Information or Action: Which Build a Better Team?

Posted by Chuck Kocher
On February 4, 2013

Having a great team is critical to building a great business. But great teams don’t “just happen”—you have to create them. Of course selecting the right people for your team is important, but just having the right kind of people doesn’t mean you’ll have a great team. You have to train your team.

In order to train your team, you need to pass on vital information. There are great books available to help you pass on helpful information to your team about the things they need to know to be successful. There are seminars and webinars that cover all kinds of business-related topics. There are business coaches who specialize in educating and training people to be better at what they do.

Making sure that your team has the right information is absolutely essential. But it’s not enough.

There’s an old proverb that says, “It takes more than talk to keep workers in line; mere words go in one ear and out the other.” There’s a lot of wisdom in that old proverb. Of course you’re not simply trying to “keep your workers in line.” You’re trying to make them great employees—who will in turn make your company great.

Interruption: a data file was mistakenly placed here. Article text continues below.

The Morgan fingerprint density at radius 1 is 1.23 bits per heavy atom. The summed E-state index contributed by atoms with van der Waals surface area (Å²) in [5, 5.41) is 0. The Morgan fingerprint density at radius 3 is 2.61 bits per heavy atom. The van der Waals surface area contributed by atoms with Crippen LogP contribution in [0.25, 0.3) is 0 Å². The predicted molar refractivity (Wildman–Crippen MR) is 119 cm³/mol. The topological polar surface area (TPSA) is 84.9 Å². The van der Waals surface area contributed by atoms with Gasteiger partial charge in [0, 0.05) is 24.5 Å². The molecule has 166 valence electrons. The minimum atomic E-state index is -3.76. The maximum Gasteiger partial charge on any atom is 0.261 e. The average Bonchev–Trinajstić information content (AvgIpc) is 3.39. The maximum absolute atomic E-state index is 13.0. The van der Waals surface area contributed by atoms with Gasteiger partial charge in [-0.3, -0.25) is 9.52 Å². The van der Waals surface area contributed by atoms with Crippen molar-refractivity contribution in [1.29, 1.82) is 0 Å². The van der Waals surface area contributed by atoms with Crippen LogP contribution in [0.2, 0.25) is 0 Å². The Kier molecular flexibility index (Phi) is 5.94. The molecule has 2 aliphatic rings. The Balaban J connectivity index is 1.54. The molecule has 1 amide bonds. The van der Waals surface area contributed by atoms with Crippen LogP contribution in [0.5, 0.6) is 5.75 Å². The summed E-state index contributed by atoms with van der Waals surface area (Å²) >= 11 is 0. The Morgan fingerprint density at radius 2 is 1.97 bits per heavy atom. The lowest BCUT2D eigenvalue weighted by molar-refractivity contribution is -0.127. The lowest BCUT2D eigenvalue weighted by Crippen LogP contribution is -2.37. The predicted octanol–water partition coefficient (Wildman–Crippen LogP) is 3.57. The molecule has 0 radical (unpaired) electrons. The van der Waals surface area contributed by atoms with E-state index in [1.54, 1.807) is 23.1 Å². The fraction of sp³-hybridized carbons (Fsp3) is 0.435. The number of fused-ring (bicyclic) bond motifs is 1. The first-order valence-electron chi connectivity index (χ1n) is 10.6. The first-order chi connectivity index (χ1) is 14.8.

Employees need to be able to put what they learn in training into action.  It’s one thing to be able to do something during a training session. It’s another matter altogether to perform that task in real-life situations. You can teach someone how to do strategic planning in a classroom, but that’s a lot different than trying to put that plan into action in an environment where you’re dealing with real people and a constantly changing market.

And that’s where it gets really tough being the leader. You need to make sure your people understand what’s expected of them. But then you’ve got to let them do it. And that’s where a lot of leaders fail. Some do a poor job of passing on the right information. Or they assume that employees understand. They don’t clearly communicate their expectations. Others do a good job of communicating, but then jump in at the first sign of trouble—“rescuing” their employees. And their team members don’t learn from real life situations.

Building a great team requires both good information and appropriate action. You need the right tools and information to train your team to get the kind of results you want. But you also need to let them try it and then evaluate—based on clearly define metrics—what went right and what went wrong. And here’s some good news: Getting it “wrong” isn’t all that bad if your people learn from the experience how to get it right next time!

If you’re looking for someone to help you with the tools and the information to train your team—and to help them evaluate how they did—give me a call. I know a guy who just might be able to help you out!